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Will a surcharge reduce congestion in Manhattan?

  • Crystal Ng
  • 18 Days ago
  • 0
  • Recently approved New York state budget includes a surcharge in ride-hailing services.
  • The additional funds will go into the maintenance and upgrade of the subway.
  • Governor Cuomo is moving forward with the congestion-pricing plan.

We live in a generation where everything comes down to money. It will be the ultimate deciding factor in every step that we take and every move that we make. This is more apparent in big cities. Of course, that is evident from the cost of living in one of the most prominent places, New York City. Take Manhattan, for example. The monthly rent of a single bedroom in the Big Apple can easily equate to the rent of an entire house in a remote area like Arizona. The prices of housing and rent is astronomical, and now the lawmakers are hiking up the price of transportation.

Early Saturday, the New York state budget was approved. This means that there is now an additional fee charged for using ride-hailing services like Uber, Lyft, taxis and so on below 96th Street. The newly set charges are as follows. For ride-hailing services like Uber and Lyft, it will be $2.75. Coming in second are taxis, at the price of $2.50. Last but not least, an additional $0.75 is charged for UberPool, Via and other car pool services.

With the number of cars on the streets of Manhattan, it is no wonder that lawmakers are taking action in order to change that. The detrimental increase in taking car rides is yet another effort towards the congestion-pricing plan. While Governor Cuomo and other advocates are in favor of the plan, legislators in Albany are in opposition. Nonetheless, Gov. Cuomo has intended for this move to be the start of the larger plan to reduce congestion. He is determined to make a more significant improvement by placing a charge to every motor vehicle that roams the streets of Manhattan.

While it may come as bad news to users of ride-hailing services, it is no doubt good news to people who take the subway. This is because they are placing a surcharge on car rides in order to improve the subway. They are anticipating a rough sum of $415 million for the maintenance and upgrade of the subway system.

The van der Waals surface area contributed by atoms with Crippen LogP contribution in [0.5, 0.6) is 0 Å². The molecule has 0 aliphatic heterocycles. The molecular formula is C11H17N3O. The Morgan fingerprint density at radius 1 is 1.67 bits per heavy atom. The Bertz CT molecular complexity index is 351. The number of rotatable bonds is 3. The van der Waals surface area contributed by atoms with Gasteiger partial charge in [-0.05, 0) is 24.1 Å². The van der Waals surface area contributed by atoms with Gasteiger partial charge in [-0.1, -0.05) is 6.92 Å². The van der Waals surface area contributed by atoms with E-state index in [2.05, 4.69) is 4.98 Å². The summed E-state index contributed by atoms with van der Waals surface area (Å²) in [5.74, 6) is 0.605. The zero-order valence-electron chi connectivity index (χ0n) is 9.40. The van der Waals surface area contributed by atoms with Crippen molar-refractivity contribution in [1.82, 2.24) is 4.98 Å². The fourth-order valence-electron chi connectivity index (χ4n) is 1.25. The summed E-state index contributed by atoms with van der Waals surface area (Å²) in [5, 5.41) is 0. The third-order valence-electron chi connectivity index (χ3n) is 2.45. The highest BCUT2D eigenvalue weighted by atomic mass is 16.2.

While it may seem like bad news on a personal scale, it is undeniably a move that could be beneficial on a larger narrative. By raising the prices, it will effectively reduce the number of cars on the road. As it reduces the congestion, it will also lessen the detrimental effects on the environment. This is because the carbon dioxide that contributes to global warming. On top of that, the nitrogen oxides and sulfur oxides are the main cause of acid rain that subsequently alters the pH levels of the water and soil. This, in turn, causes the natural environment to be deadly to the living organisms that are dependent on these resources.

Conversely, in a capitalist society, there is a larger focus on profit-making instead of non-profit causes like the environment. While some may be in support of the natural cause, reality often forces one to be more practical. Who is willing to provide the funds for something that does not directly affect them? While many may disagree, the truth is that people are not the one making the decisions; the numbers are.

America has come so far by employing the system of capitalism, which puts money in the front line. As one of the largest, dominating and developed nations in the world, it is clear that this system works. However, as we approach the later stages of capitalism, people are taking this notion to an extreme. Commodity fetishism has become a normal occurrence, but what can we do?

Perhaps the simplest solution was just staring us in the face. People should attempt to take the subway over car rides. Ifthe subway is just not a viable option, then consider carpooling. Private cars should not be occupied by a single person.

Will the surcharge make much of a difference? After all, it is just a small number.

Featured image via flickr/ Felix Morgner

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The concept of time is lost on me as I venture into the world of business, politics, technology and all other matters concerning recent events. No matter where I am; out in the big cities or isolated in the desert, writing is seemingly the only constant in my life.

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